Time to meet Katherine Hatcher (She/her)! Katherine is a neuroscientist excited about hormones, circadian rhythms, & interdisciplinary science in the USA!
What kind of scientist are you?
I am a biologist, who happens to love brains, hormones, behavior, and physiology. I am a Neuroscience PhD candidate at the University of Illinois at Urbana-Champaign.
What made you want to become a scientist?
I HATED science growing up! It was my least favorite subject. I thought it was just memorizing a bunch of facts. Little did I know I had been engaging in biologist behaviors for a long time – including a strong love of all things nature documentaries and Discovery Health. I found myself in science because I thought I wanted to go to medical school, so I joined a lab in college in order to “boost my resume” for medical school applications. The more I engaged with the real scientific process, the more I fell in love with research and by the end of my junior year I knew I wanted to pursue a career in science.
“I HATED science growing up!”Katherine Hatcher
What makes you a #UniqueScientist?
I am a #UniqueScientist because not only am I a woman in science, but also because of my battle with mental health. I have been struggling with mental illness since I was around 9 years old, and my symptoms went through a peak in my mid-20s, right during the beginning of graduate school. I do a lot of things a scientist “shouldn’t” do because of my mental health – I often talk about a lot of this stuff on my Instagram account @grad_selfcare.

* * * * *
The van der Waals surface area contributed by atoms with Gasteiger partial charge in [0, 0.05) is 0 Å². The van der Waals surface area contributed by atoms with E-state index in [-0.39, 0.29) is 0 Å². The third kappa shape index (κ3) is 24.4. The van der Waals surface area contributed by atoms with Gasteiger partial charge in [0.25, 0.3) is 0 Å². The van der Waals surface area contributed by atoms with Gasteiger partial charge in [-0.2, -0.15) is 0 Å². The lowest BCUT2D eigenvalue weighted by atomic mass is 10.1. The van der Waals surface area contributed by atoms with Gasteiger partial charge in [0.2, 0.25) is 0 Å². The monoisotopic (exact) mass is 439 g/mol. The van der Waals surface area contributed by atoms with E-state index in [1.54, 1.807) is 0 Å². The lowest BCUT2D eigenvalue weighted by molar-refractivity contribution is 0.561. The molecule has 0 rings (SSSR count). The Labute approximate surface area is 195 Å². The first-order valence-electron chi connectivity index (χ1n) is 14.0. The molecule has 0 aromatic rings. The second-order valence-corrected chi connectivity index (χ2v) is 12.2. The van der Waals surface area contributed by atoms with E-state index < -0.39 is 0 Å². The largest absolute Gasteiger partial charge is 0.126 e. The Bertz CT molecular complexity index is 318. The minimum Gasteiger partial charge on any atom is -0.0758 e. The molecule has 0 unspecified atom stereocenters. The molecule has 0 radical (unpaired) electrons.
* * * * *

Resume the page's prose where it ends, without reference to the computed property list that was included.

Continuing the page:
What’s something cool you do outside of work?
I do A LOT of stuff outside of work! I run my Instagram (@grad_selfcare), where I hold very frank discussions about the grad school/academic life in regards to mental health, self-care, and overall wellness. I’m an amateur boxer. And just launched my podcast, Endocrine Disruptors, in early August! I’m also an avid beer drinker.
If you had one wish and could change anything in science, what would it be?
I am extremely passionate about science education and literacy. When I was growing up, I viewed science as just memorizing a bunch of facts… I did not realize the beauty of science. And I think this is because how we teach it – we just ask students to memorize a bunch of random facts, and do not ask them to apply or learn about the bigger picture. This turns many people off of science at a young age, leading to lack of engagement and literacy throughout their lifetime.
“When I was growing up, I viewed science as just memorizing a bunch of facts… I did not realize the beauty of science.”Katherine Hatcher
Who has inspired you the most in your journey to where you are now?
There are so many strong and inspiring women around me, and they have been integral in my development as a scientist. My undergraduate and PhD research advisors, many members of my committee… they are all unique women with diverse stories and they inspire me every day to be myself, to pursue my passions, and strive to be a better scientist.
Let’s end on a high note! What’s something you’ve done this week that you’re proud of?
I just launched my podcast!